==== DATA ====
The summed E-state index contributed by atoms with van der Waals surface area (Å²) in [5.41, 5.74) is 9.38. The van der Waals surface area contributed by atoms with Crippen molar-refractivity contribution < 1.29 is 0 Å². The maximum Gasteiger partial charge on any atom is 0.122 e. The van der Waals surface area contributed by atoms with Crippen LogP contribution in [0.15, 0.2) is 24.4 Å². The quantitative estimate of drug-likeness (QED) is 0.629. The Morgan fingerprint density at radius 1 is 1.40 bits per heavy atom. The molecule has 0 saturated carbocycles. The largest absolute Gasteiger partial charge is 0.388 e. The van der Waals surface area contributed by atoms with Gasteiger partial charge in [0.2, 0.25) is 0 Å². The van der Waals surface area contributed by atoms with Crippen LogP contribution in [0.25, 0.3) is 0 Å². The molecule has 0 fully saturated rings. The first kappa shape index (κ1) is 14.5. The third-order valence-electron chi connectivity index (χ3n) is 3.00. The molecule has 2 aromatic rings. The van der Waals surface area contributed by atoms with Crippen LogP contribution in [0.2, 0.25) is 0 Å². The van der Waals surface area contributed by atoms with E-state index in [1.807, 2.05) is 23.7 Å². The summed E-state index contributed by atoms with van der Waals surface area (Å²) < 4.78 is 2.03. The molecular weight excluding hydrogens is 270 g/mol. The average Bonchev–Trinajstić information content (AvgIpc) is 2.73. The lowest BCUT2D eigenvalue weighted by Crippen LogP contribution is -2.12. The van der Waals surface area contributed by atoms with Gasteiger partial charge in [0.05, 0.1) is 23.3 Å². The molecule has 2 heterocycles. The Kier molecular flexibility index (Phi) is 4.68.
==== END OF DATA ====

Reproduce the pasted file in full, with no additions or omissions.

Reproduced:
The summed E-state index contributed by atoms with van der Waals surface area (Å²) in [5.41, 5.74) is 9.38. The van der Waals surface area contributed by atoms with Crippen molar-refractivity contribution < 1.29 is 0 Å². The maximum Gasteiger partial charge on any atom is 0.122 e. The van der Waals surface area contributed by atoms with Crippen LogP contribution in [0.15, 0.2) is 24.4 Å². The quantitative estimate of drug-likeness (QED) is 0.629. The Morgan fingerprint density at radius 1 is 1.40 bits per heavy atom. The molecule has 0 saturated carbocycles. The largest absolute Gasteiger partial charge is 0.388 e. The van der Waals surface area contributed by atoms with Gasteiger partial charge in [0.2, 0.25) is 0 Å². The van der Waals surface area contributed by atoms with Crippen LogP contribution in [0.25, 0.3) is 0 Å². The molecule has 0 fully saturated rings. The first kappa shape index (κ1) is 14.5. The third-order valence-electron chi connectivity index (χ3n) is 3.00. The molecule has 2 aromatic rings. The van der Waals surface area contributed by atoms with Crippen LogP contribution in [0.2, 0.25) is 0 Å². The van der Waals surface area contributed by atoms with E-state index in [1.807, 2.05) is 23.7 Å². The summed E-state index contributed by atoms with van der Waals surface area (Å²) < 4.78 is 2.03. The molecular weight excluding hydrogens is 270 g/mol. The average Bonchev–Trinajstić information content (AvgIpc) is 2.73. The lowest BCUT2D eigenvalue weighted by Crippen LogP contribution is -2.12. The van der Waals surface area contributed by atoms with Gasteiger partial charge in [0.05, 0.1) is 23.3 Å². The molecule has 2 heterocycles. The Kier molecular flexibility index (Phi) is 4.68.